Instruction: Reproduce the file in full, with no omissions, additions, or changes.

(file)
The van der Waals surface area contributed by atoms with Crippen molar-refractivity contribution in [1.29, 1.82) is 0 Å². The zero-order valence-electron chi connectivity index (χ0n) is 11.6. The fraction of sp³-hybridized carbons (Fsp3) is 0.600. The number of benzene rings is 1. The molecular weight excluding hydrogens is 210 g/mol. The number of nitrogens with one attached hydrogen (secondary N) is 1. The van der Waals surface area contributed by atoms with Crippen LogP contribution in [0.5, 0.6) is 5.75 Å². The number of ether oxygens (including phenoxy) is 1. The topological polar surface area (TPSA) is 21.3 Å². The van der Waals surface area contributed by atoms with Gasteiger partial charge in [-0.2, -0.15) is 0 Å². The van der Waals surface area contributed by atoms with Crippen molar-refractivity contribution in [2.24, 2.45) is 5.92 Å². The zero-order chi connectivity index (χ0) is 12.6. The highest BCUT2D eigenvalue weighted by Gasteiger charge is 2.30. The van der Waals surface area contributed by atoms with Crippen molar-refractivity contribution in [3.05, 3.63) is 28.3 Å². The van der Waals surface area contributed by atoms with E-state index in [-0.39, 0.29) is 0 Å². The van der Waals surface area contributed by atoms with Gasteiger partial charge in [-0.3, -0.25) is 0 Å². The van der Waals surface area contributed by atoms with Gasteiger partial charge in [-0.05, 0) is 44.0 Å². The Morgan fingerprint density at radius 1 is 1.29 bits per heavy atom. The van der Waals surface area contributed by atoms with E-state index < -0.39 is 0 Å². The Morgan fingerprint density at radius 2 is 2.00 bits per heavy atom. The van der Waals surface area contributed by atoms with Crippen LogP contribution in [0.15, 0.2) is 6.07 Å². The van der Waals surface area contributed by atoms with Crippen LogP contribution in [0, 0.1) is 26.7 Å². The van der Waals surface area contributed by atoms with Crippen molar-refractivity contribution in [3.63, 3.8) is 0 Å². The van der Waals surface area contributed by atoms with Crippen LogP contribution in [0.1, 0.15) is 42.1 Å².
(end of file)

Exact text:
The van der Waals surface area contributed by atoms with Crippen molar-refractivity contribution in [1.29, 1.82) is 0 Å². The zero-order valence-electron chi connectivity index (χ0n) is 11.6. The fraction of sp³-hybridized carbons (Fsp3) is 0.600. The number of benzene rings is 1. The molecular weight excluding hydrogens is 210 g/mol. The number of nitrogens with one attached hydrogen (secondary N) is 1. The van der Waals surface area contributed by atoms with Crippen LogP contribution in [0.5, 0.6) is 5.75 Å². The number of ether oxygens (including phenoxy) is 1. The topological polar surface area (TPSA) is 21.3 Å². The van der Waals surface area contributed by atoms with Gasteiger partial charge in [-0.2, -0.15) is 0 Å². The van der Waals surface area contributed by atoms with Crippen molar-refractivity contribution in [2.24, 2.45) is 5.92 Å². The zero-order chi connectivity index (χ0) is 12.6. The highest BCUT2D eigenvalue weighted by Gasteiger charge is 2.30. The van der Waals surface area contributed by atoms with Crippen molar-refractivity contribution in [3.05, 3.63) is 28.3 Å². The van der Waals surface area contributed by atoms with E-state index in [-0.39, 0.29) is 0 Å². The van der Waals surface area contributed by atoms with Gasteiger partial charge in [-0.3, -0.25) is 0 Å². The van der Waals surface area contributed by atoms with Gasteiger partial charge in [-0.05, 0) is 44.0 Å². The Morgan fingerprint density at radius 1 is 1.29 bits per heavy atom. The van der Waals surface area contributed by atoms with E-state index < -0.39 is 0 Å². The Morgan fingerprint density at radius 2 is 2.00 bits per heavy atom. The van der Waals surface area contributed by atoms with Crippen LogP contribution in [0.15, 0.2) is 6.07 Å². The van der Waals surface area contributed by atoms with Crippen LogP contribution in [0, 0.1) is 26.7 Å². The van der Waals surface area contributed by atoms with Crippen molar-refractivity contribution in [3.63, 3.8) is 0 Å². The van der Waals surface area contributed by atoms with Crippen LogP contribution in [0.1, 0.15) is 42.1 Å².